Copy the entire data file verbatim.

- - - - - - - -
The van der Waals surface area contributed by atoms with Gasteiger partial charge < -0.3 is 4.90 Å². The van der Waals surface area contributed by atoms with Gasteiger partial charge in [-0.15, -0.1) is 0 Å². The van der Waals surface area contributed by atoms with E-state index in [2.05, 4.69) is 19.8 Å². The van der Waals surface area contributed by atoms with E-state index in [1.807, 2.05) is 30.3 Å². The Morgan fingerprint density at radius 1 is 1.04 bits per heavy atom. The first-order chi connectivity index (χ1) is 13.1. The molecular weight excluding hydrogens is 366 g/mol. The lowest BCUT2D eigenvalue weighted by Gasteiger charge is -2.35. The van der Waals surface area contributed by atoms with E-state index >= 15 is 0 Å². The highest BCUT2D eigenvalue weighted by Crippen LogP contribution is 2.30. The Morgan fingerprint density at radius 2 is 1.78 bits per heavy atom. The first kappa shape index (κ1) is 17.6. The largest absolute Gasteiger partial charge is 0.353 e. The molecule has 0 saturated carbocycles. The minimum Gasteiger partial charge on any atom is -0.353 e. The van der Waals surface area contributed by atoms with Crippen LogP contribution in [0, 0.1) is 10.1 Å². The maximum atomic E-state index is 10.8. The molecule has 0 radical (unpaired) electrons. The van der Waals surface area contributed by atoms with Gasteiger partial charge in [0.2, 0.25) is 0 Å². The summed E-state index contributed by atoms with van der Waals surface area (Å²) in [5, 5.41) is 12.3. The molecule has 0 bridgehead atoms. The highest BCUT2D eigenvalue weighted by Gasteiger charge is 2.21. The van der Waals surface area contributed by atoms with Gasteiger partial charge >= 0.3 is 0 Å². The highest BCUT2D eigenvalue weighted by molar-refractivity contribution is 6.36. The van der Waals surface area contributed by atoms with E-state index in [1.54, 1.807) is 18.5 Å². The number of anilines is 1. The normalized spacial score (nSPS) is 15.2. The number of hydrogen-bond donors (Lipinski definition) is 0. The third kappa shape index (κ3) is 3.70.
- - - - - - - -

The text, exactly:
The van der Waals surface area contributed by atoms with Gasteiger partial charge < -0.3 is 4.90 Å². The van der Waals surface area contributed by atoms with Gasteiger partial charge in [-0.15, -0.1) is 0 Å². The van der Waals surface area contributed by atoms with E-state index in [2.05, 4.69) is 19.8 Å². The van der Waals surface area contributed by atoms with E-state index in [1.807, 2.05) is 30.3 Å². The Morgan fingerprint density at radius 1 is 1.04 bits per heavy atom. The first-order chi connectivity index (χ1) is 13.1. The molecular weight excluding hydrogens is 366 g/mol. The lowest BCUT2D eigenvalue weighted by Gasteiger charge is -2.35. The van der Waals surface area contributed by atoms with E-state index >= 15 is 0 Å². The highest BCUT2D eigenvalue weighted by Crippen LogP contribution is 2.30. The Morgan fingerprint density at radius 2 is 1.78 bits per heavy atom. The first kappa shape index (κ1) is 17.6. The largest absolute Gasteiger partial charge is 0.353 e. The molecule has 0 saturated carbocycles. The minimum Gasteiger partial charge on any atom is -0.353 e. The van der Waals surface area contributed by atoms with Crippen LogP contribution in [0, 0.1) is 10.1 Å². The maximum atomic E-state index is 10.8. The molecule has 0 radical (unpaired) electrons. The van der Waals surface area contributed by atoms with Gasteiger partial charge in [0.2, 0.25) is 0 Å². The summed E-state index contributed by atoms with van der Waals surface area (Å²) in [5, 5.41) is 12.3. The molecule has 0 bridgehead atoms. The highest BCUT2D eigenvalue weighted by Gasteiger charge is 2.21. The van der Waals surface area contributed by atoms with Gasteiger partial charge >= 0.3 is 0 Å². The highest BCUT2D eigenvalue weighted by molar-refractivity contribution is 6.36. The van der Waals surface area contributed by atoms with E-state index in [1.54, 1.807) is 18.5 Å². The number of anilines is 1. The normalized spacial score (nSPS) is 15.2. The number of hydrogen-bond donors (Lipinski definition) is 0. The third kappa shape index (κ3) is 3.70.